The Sexual Media and the Ambivalence of Knowing
From Judith Levine's Harmful
to Minors: The Perils of Protecting Children from Sex
The twin concepts of
innocence and ignorance are vehicles for adult double standards. A child is ignorant if she doesn't know what adults want her to know,
but innocent if she doesn't know what adults don't want her to know.
--Jenny Kitzinger, "Children, Power, and the Struggle against
At the turn of the twenty-first
century, America is being inundated by censorship in the name of protecting
"children" from "sex," both terms capaciously defined. In
the 1990s among the most frequent targets were Judy Blume's young-adult novel Deenie,
in which a teenage girl likes to touch her "special place," and
Maurice Sendak's classic In the Night Kitchen, because its main
character, a boy of about five named Max, tumbles through his dream with his
The student editor of the
University of Southern Louisiana yearbook was dismissed because she published a
picture of a young woman feeding spaghetti to a young man. Both were shirtless.
The New York State Liquor Authority denied a license to Bad Frog Beer. According
to the authority, the label--a cartoon frog with his middle finger raised
and the legend "An Amphibian with Attitude"--was "harmful
Paul Zaloom, the star of the
children's television science program Dr. Beekman's Universe, was
forbidden by his producers to answer his viewers' most-asked question: What is a
fart? Even sex educators are not allowed to speak about sex. In 1996, when
author Robie Harris went on the radio in Oklahoma to promote her children's book
It's Perfectly Normal: Changing Bodies, Growing Up, Sex and Sexual Health,
the host requested that she not mention the S-word. Harris was obliged to refer
to sex as "the birds and the bees."
The cultural historian Michel
Foucault said that sex is policed not by silence but by endless speech, by the
"deployment" of more and more "discourses" of social
regulation--psychology, medicine, pedagogy. But our era, while producing
plenty of regulatory chatter from on high, has also seen an explosion of
unofficial, anarchic, and much more exciting discourses down below. When the
sexual revolution collided with the boom in media technologies, media sex
We started collecting statistics to prove it: 6.6 sexual incidents
per hour on top-rated soap operas (half that number ten years before); fourteen
thousand sexual references and innuendos on television annually (compared with
almost none when Ozzie and Harriet slept in twin beds); movies most popular with
teenagers "contain[ing] as many as fifteen instances of sexual intercourse
in less than two hours" (Gone with the Wind had one, off-screen).
Sexual imagery proliferated like
dirty laundry: the minute you washed it and put it away, there was more. In
Times Square, whose streets were transformed into a Disney-Warner
"family-friendly" mall, the neon signs from shut-down peep shows were
put on exhibit in a sort of museum of the smutty past at the back of the tourist
information office. Meanwhile, looming over the heads of camera-toting tour
groups from Iowa, half-block-long billboards advertised Calvin Klein underwear,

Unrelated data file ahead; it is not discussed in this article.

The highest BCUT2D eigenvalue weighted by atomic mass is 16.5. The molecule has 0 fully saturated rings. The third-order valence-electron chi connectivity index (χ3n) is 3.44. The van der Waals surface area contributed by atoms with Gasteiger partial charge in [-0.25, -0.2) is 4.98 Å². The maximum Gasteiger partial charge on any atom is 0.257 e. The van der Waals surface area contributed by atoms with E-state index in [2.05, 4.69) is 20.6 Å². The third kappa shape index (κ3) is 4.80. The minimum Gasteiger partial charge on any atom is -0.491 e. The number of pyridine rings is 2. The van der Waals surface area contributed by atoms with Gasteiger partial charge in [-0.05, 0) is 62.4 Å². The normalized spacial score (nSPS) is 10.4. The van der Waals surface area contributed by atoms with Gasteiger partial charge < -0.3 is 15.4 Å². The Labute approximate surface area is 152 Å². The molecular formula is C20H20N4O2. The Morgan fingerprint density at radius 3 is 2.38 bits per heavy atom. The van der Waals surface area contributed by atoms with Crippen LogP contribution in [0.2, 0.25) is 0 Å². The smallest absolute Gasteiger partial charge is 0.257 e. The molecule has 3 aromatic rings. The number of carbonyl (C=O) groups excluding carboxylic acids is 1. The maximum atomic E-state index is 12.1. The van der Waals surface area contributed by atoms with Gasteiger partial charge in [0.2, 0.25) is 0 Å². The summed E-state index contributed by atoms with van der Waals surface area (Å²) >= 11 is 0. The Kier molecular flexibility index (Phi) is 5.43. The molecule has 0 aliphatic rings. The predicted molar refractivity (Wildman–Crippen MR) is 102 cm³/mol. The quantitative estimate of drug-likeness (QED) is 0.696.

inside of whose painted shadows lurked penises as large as redwood logs.
As the ability to segregate
audiences by age, sex, class, or geography shrinks, we have arrived at a global
capitalist economy that, despite all our tsk-tsking, finds sex exceedingly
marketable and in which children and teens serve as both sexual commodities (JonBenét
Ramsey, Thai child prostitutes) and consumers of sexual commodities (Barbie
dolls, Britney Spears). All this inspires a campaign with wide political support
to return to reticence, especially when the kids are around.
History refutes the notion that
we live today in a world of sexual speech but did not, say, three centuries ago.
A child could witness plenty of dirty song-singing and breast-and
buttock-grabbing in any sixteenth-century public house. Yet there is
reason for concern about the world of unfiltered, unfettered sexual knowledge
that is particular to the past several decades: pictures and words have attained
unprecedented cultural influence in our time. Our marketplace produces few
actual widgets; we make almost nothing but digitized ideas and the media to
distribute them. As the economy moves from the Steel Belt to Silicon Valley, the
boundary between the symbolic and the real is disappearing. Representation is no
longer just a facsimile of a thing: it is the thing itself.
Nobody lives more in the "hypermediated"
environment than the young. The critic Ronald Jones, writing about two young
artists in the 1990s, distinguished them from the now-middle-aged postmodernists
of the 1980s, who stressed that "the way the media represented the world
was a constructed fabrication." Younger artists, the critic said, work from
an assumption of "inauthenticity as a normal course of life."
end of the twentieth century, a quarter of kids had their own televisions by the
time they were five years old. It was no use telling them to go outside and get
a "real" life. Why play sandlot baseball when you can pitch to Sammy
Sosa from a virtual mound? Even technologized sexual speech no longer just
stands for sex; it is sex. Sherry Turkle, a social analyst of computer
communication at the Massachusetts Institute of Technology, described the
on-screen erotic exchanges that Netizens call "tinysex": "A
13-year-old informs me that she prefers to do her sexual experimentation online.
Her partners are usually the boys in her class at school. In person, she says,
it is 'mostly grope-y.' Online, 'they need to talk more.'"
Where do you learn about sex? a
television interviewer asked a fifteen-year-old from a small rural town.
"We have 882 channels," the girl replied.